Tuesday, June 18, 2019
SAN FRANCISCO (AP) — San Francisco supervisors moved a step closer today to becoming the first city in the U.S. to ban all sales of electronic cigarettes to crack down on youth vaping.
In a unanimous vote, supervisors approved a ban on the sale and distribution of e-cigarettes until the Food and Drug Administration completes a review of their effects on public health. Another proposal would ban the manufacturing of e-cigarettes on city property. The measures will require a subsequent vote before becoming law.
"We spent the '90s battling big tobacco, and now we see its new form in e-cigarettes," supervisor Shamann Walton said.
The supervisors acknowledged the legislation would not entirely prevent youth vaping, but they hoped it would be a start.
"This is about thinking about the next generation of users and thinking about protecting the overall health and sending a message to the rest of the state and the country: Follow our lead," Supervisor Ahsha Safaí said.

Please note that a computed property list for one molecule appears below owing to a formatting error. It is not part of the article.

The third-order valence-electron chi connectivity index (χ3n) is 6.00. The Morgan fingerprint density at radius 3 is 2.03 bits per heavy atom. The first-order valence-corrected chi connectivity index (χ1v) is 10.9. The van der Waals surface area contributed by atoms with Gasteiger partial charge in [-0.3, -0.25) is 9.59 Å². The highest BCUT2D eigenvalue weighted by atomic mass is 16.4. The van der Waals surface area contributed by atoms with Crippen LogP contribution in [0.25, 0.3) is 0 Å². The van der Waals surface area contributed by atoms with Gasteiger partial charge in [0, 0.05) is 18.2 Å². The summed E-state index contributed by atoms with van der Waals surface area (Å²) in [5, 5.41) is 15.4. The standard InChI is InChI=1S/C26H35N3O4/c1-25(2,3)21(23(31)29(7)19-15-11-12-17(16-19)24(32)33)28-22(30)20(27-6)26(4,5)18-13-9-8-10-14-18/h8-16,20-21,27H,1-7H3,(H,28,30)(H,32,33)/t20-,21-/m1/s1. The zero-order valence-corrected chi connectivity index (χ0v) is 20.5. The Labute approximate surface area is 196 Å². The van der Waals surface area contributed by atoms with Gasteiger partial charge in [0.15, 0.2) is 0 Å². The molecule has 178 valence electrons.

City Attorney Dennis Herrera said young people "have almost indiscriminate access to a product that shouldn't even be on the market." Because the FDA has not acted, he said, "it's unfortunately falling to states and localities to step into the breach."
Most experts agree that e-cigarettes are less harmful than the paper-and-tobacco variety because they do not produce all the cancer-causing byproducts found in cigarette smoke. But researchers say they are only beginning to understand the risks of e-cigarettes, which they think may damage the lungs and blood vessels.
Since 2014, e-cigarettes have been the most commonly used tobacco product among young people in the country. Last year, 1 in 5 U.S. high-school students reported vaping in the previous month, according to a government survey .
FDA spokesman Michael Felberbaum said in a statement that the agency will continue to fight e-cigarette use, including preventing youth access to the products, taking action against manufacturers and retailers who illegally market or sell the products to minors and educating young people about health risks.